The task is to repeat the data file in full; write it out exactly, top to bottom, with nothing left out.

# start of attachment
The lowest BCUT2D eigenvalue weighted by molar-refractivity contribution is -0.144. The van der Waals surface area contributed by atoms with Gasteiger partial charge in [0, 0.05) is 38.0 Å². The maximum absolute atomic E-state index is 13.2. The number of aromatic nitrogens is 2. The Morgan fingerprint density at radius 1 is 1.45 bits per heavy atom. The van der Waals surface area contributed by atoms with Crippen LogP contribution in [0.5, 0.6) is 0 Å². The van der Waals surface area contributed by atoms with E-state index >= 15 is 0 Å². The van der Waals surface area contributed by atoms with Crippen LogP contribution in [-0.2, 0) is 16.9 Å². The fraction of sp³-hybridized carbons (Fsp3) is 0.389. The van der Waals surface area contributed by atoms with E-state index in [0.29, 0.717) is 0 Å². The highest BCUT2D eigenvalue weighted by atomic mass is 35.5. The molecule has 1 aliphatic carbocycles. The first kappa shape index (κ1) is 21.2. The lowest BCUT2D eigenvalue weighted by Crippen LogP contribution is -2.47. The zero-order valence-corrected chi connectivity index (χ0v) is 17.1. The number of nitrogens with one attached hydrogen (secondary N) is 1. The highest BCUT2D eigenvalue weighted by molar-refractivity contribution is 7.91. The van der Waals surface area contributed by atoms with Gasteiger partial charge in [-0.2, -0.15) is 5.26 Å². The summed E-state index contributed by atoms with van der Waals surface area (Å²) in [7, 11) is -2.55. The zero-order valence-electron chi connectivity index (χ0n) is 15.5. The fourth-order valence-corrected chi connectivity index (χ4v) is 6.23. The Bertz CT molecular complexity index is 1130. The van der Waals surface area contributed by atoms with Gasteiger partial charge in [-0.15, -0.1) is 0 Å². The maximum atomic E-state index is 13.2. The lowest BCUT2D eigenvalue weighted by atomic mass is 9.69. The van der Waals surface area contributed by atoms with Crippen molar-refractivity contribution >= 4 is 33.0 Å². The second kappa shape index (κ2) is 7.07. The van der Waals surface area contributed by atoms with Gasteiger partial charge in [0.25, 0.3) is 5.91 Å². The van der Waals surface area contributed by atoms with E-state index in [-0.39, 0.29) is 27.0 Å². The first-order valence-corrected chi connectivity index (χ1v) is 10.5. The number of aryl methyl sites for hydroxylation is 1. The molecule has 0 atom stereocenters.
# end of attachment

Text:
The lowest BCUT2D eigenvalue weighted by molar-refractivity contribution is -0.144. The van der Waals surface area contributed by atoms with Gasteiger partial charge in [0, 0.05) is 38.0 Å². The maximum absolute atomic E-state index is 13.2. The number of aromatic nitrogens is 2. The Morgan fingerprint density at radius 1 is 1.45 bits per heavy atom. The van der Waals surface area contributed by atoms with Crippen LogP contribution in [0.5, 0.6) is 0 Å². The van der Waals surface area contributed by atoms with E-state index >= 15 is 0 Å². The van der Waals surface area contributed by atoms with Crippen LogP contribution in [-0.2, 0) is 16.9 Å². The fraction of sp³-hybridized carbons (Fsp3) is 0.389. The van der Waals surface area contributed by atoms with E-state index in [0.29, 0.717) is 0 Å². The highest BCUT2D eigenvalue weighted by atomic mass is 35.5. The molecule has 1 aliphatic carbocycles. The first kappa shape index (κ1) is 21.2. The lowest BCUT2D eigenvalue weighted by Crippen LogP contribution is -2.47. The zero-order valence-corrected chi connectivity index (χ0v) is 17.1. The number of nitrogens with one attached hydrogen (secondary N) is 1. The highest BCUT2D eigenvalue weighted by molar-refractivity contribution is 7.91. The van der Waals surface area contributed by atoms with Gasteiger partial charge in [-0.2, -0.15) is 5.26 Å². The summed E-state index contributed by atoms with van der Waals surface area (Å²) in [7, 11) is -2.55. The zero-order valence-electron chi connectivity index (χ0n) is 15.5. The fourth-order valence-corrected chi connectivity index (χ4v) is 6.23. The Bertz CT molecular complexity index is 1130. The van der Waals surface area contributed by atoms with Gasteiger partial charge in [-0.15, -0.1) is 0 Å². The maximum atomic E-state index is 13.2. The lowest BCUT2D eigenvalue weighted by atomic mass is 9.69. The van der Waals surface area contributed by atoms with Crippen molar-refractivity contribution >= 4 is 33.0 Å². The second kappa shape index (κ2) is 7.07. The van der Waals surface area contributed by atoms with Gasteiger partial charge in [0.25, 0.3) is 5.91 Å². The van der Waals surface area contributed by atoms with E-state index in [-0.39, 0.29) is 27.0 Å². The first-order valence-corrected chi connectivity index (χ1v) is 10.5. The number of aryl methyl sites for hydroxylation is 1. The molecule has 0 atom stereocenters.